Japanese shipping company Kawasaki Kisen Kaisha Ltd ( “K” Line) will cut in half its fleet of smaller bulkers within its restructuring measures, Bloomberg reports citing an unnamed source familiar with the matter.
As disclosed, the cuts would be carried out by returning of ships to their owners and “K” Line is reportedly willing to pay breakup fees for returning vessels early.
The move is being taken as a response to worsening conditions in the shipping industry, especaily in dry bulk business, which have prompted “K” Line to downgrade its forecast of consolidated financial results for fiscal year ending March 2016 as the company expects to log JPY 50bn loss (USD 445 million) against JPY 5 bn profit announced in January.
The downgrade is assigned to the losses arising from the company’s structural reform in dry bulk business, plus additional loss on valuation of investment securities.
As a result, the company has decided to speed up its fleet rationalization, mainly relating to small and medium-size vessels to reduce the exposure to risks from market conditions.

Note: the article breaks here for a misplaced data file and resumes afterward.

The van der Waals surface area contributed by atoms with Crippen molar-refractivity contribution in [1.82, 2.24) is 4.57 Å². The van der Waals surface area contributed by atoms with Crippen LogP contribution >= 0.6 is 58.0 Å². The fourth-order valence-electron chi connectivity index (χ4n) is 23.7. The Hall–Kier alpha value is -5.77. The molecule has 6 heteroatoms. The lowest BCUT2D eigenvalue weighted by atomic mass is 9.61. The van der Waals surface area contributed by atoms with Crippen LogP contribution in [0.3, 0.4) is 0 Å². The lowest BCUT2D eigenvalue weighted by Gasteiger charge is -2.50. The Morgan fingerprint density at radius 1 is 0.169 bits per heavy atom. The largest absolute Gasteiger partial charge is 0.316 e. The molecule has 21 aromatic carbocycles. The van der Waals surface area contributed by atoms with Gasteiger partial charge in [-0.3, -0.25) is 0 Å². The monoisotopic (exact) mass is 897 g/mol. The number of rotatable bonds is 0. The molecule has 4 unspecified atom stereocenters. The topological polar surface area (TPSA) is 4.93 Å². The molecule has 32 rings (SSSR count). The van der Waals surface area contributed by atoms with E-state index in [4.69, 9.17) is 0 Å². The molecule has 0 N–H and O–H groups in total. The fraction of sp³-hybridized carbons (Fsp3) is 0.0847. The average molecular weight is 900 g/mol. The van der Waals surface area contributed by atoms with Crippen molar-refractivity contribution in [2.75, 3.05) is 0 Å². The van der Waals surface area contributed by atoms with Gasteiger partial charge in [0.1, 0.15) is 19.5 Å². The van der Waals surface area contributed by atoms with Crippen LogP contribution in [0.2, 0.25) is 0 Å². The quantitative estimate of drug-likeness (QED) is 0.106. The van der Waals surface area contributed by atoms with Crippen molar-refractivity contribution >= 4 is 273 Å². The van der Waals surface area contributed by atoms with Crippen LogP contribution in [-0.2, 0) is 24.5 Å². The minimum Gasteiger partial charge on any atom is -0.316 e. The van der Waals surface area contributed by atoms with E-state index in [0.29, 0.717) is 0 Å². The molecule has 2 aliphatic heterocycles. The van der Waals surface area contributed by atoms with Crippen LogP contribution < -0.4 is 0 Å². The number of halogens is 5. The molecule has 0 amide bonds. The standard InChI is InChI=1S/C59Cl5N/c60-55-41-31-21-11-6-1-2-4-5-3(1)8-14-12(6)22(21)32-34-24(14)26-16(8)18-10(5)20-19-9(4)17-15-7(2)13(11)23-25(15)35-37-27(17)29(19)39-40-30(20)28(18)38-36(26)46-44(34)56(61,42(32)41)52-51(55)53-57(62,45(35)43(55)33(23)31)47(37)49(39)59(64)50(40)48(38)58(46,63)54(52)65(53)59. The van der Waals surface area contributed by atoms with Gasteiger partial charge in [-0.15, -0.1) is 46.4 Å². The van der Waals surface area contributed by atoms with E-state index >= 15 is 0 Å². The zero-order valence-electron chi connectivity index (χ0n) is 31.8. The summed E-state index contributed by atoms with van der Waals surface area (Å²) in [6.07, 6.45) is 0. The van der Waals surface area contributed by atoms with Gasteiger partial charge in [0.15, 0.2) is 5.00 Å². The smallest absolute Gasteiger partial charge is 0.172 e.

“We estimate roughly 50 billion yen of losses for this purpose, consisting of additional disposal of some of our own fleet, early termination of charter agreements, impairment loss of some of our dry bulk vessels, and so on,” the company said early April.
“K” Line is not the only one rushing to cut its losses by getting rid of surplus bulker fleet. Namely, the company’s compatriot Mitsui O.S.K. Lines (MOL) is reducing its Capesize fleet by about 10% by cancelling some charter-in contracts and selling some dry bulkers it owns.
MOL said that it has already started returning chartered-in vessels based on agreements with business partners.
The move is being taken as the company recorded a major profit plunge for 2015 amid industry woes plagued by overcapacity.
Due to the restructuring steps, the company is bracing to record a consolidated extraordinary loss of JPY 179.3 bn (approx. USD 1.6 bn) in the fourth quarter of this fiscal year, a somewhat reduced amount from the projections in February amounting JPY 180 bn.
World Maritime News Staff